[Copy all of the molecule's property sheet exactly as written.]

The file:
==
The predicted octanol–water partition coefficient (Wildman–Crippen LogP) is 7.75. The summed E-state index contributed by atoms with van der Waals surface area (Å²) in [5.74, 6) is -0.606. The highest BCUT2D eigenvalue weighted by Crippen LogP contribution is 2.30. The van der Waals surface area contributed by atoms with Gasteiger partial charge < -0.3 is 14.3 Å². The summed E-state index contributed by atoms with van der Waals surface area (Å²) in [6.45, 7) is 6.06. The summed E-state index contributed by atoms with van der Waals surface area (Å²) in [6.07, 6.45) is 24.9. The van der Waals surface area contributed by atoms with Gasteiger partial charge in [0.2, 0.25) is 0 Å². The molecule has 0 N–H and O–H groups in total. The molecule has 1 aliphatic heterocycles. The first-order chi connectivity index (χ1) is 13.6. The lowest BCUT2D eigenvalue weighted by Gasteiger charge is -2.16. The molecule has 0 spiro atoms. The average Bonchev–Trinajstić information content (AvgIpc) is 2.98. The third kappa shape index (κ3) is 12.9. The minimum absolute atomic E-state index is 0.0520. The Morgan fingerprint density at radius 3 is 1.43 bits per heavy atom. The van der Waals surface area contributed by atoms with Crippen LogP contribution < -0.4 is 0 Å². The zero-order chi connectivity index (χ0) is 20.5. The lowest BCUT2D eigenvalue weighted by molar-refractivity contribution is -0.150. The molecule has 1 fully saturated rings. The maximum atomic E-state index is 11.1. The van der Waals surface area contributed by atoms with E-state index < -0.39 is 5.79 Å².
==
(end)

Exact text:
The predicted octanol–water partition coefficient (Wildman–Crippen LogP) is 7.75. The summed E-state index contributed by atoms with van der Waals surface area (Å²) in [5.74, 6) is -0.606. The highest BCUT2D eigenvalue weighted by Crippen LogP contribution is 2.30. The van der Waals surface area contributed by atoms with Gasteiger partial charge < -0.3 is 14.3 Å². The summed E-state index contributed by atoms with van der Waals surface area (Å²) in [6.45, 7) is 6.06. The summed E-state index contributed by atoms with van der Waals surface area (Å²) in [6.07, 6.45) is 24.9. The van der Waals surface area contributed by atoms with Gasteiger partial charge in [0.2, 0.25) is 0 Å². The molecule has 0 N–H and O–H groups in total. The molecule has 1 aliphatic heterocycles. The first-order chi connectivity index (χ1) is 13.6. The lowest BCUT2D eigenvalue weighted by Gasteiger charge is -2.16. The molecule has 0 spiro atoms. The average Bonchev–Trinajstić information content (AvgIpc) is 2.98. The third kappa shape index (κ3) is 12.9. The minimum absolute atomic E-state index is 0.0520. The Morgan fingerprint density at radius 3 is 1.43 bits per heavy atom. The van der Waals surface area contributed by atoms with Crippen LogP contribution < -0.4 is 0 Å². The zero-order chi connectivity index (χ0) is 20.5. The lowest BCUT2D eigenvalue weighted by molar-refractivity contribution is -0.150. The molecule has 1 fully saturated rings. The maximum atomic E-state index is 11.1. The van der Waals surface area contributed by atoms with E-state index < -0.39 is 5.79 Å².